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The Goldfish Boy: 09/30/17
The Goldfish Boy by Lisa Thompson is a middle grade mystery similar to The Curious Incident of the Dog in the Night-Time (2003) by Mark Haddon. Matthew Corbin, who has been living in his room, afraid of the germs around him, is the best eye witness the the disappearance of a toddler. With the help of two other kids on the block he begins the task of finding him.
The book's blurb describes Matthew as suffering "from severe obsessive-compulsive disorder." And while he shows the symptoms of OCD it should be noted that he hasn't been diagnosed. He does have a therapist but this mystery is taking place in the early days of his treatment and there's no formal diagnosis. This is important because the story is as much about Matthew and his family trying to understand and cope with his situation as it is a missing child story.
The title comes from a mocking nickname the next door sister gives him, as she sees him watching the street from his window every day. She and her brother are staying at their grandfather's house while their mother is in the United States on business. He is ill prepared for watching two young children and is more interested in caring for his garden than his grandchildren.
Matthew works with the girl across the street who likes to wander into the cemetery at the end of the lane, and a former best friend who has turned bully in the last few years. Rather than making their collaboration a forced one by adults or circumstance, this one is more organic. For whatever their individual motivations, all three want to find the missing toddler. They each have skills and knowledge that can solve the mystery.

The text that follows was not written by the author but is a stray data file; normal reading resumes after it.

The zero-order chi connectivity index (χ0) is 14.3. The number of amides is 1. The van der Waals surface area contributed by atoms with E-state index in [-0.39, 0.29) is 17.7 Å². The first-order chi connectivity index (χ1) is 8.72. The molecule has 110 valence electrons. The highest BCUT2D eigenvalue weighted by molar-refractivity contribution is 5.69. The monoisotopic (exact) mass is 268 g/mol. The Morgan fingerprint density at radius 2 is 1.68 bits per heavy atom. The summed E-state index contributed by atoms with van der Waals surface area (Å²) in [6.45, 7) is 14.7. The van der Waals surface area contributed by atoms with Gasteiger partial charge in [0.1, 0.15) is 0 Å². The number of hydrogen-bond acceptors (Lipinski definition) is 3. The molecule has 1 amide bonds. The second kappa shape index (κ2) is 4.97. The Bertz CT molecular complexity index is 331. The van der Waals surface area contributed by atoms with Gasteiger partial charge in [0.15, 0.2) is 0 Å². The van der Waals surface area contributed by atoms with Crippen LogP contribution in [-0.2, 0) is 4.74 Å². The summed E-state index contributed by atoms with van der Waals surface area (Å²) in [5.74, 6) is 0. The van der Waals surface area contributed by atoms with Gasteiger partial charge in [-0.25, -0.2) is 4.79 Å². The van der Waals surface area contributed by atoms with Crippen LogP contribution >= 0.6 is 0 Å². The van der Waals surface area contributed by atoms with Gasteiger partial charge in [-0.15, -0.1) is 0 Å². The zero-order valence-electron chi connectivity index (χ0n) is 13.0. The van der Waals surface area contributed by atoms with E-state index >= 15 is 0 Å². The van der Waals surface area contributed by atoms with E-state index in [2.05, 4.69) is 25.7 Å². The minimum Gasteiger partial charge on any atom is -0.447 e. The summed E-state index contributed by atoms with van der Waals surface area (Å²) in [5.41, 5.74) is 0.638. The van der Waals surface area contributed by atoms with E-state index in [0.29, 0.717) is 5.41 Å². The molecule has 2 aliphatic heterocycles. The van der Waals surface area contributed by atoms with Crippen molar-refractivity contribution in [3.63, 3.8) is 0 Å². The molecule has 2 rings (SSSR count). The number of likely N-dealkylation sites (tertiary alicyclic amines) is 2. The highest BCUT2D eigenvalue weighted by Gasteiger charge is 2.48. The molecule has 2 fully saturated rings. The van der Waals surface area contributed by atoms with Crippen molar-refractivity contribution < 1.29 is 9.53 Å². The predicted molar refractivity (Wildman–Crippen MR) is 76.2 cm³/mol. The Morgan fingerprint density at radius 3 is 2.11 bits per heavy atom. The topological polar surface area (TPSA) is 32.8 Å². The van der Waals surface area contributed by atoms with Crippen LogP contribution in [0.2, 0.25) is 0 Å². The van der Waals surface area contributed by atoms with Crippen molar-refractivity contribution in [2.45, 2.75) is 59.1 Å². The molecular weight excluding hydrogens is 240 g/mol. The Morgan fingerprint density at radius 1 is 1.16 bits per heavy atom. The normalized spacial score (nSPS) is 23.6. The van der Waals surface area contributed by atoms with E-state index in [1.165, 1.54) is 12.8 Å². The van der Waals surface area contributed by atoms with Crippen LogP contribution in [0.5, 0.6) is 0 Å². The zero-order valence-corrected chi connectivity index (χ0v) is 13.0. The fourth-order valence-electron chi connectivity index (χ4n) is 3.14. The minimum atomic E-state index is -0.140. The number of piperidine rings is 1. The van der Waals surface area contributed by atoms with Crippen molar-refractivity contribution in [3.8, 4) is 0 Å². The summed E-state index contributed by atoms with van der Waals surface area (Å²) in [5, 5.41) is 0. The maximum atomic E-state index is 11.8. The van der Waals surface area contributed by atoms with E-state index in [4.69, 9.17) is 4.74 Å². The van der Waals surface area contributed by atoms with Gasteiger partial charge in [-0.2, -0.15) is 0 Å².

Over the course of the summer while Matthew is trying to find the boy, trying to survive his compulsions to clean and his fears of certain times of the day, we're given insights into what led to his self induced isolation.
Comment #1: Monday, October 02, 2017 at 12:37:50
In fairness to the blurb, he does get diagnosed towards the end. But a lot of the beginning is spent with his parents and him not understanding what is going on or how to deal with it. I did find the "cause" and "cure" of the OCD more simplistic, but the details of the effects on his life and the daily routines were powerful.
Comment #2: Monday, October 02, 2017 at 20:21:00
The conclusion seems to be in the hope that he'll make progress now that's he's been diagnosed and has managed to work through the worst of it on his own. I might have been a little harsher with my review if I had read it after reading Finding Audrey which starts well after the main character has been diagnosed and has been working with a therapist for a number of months.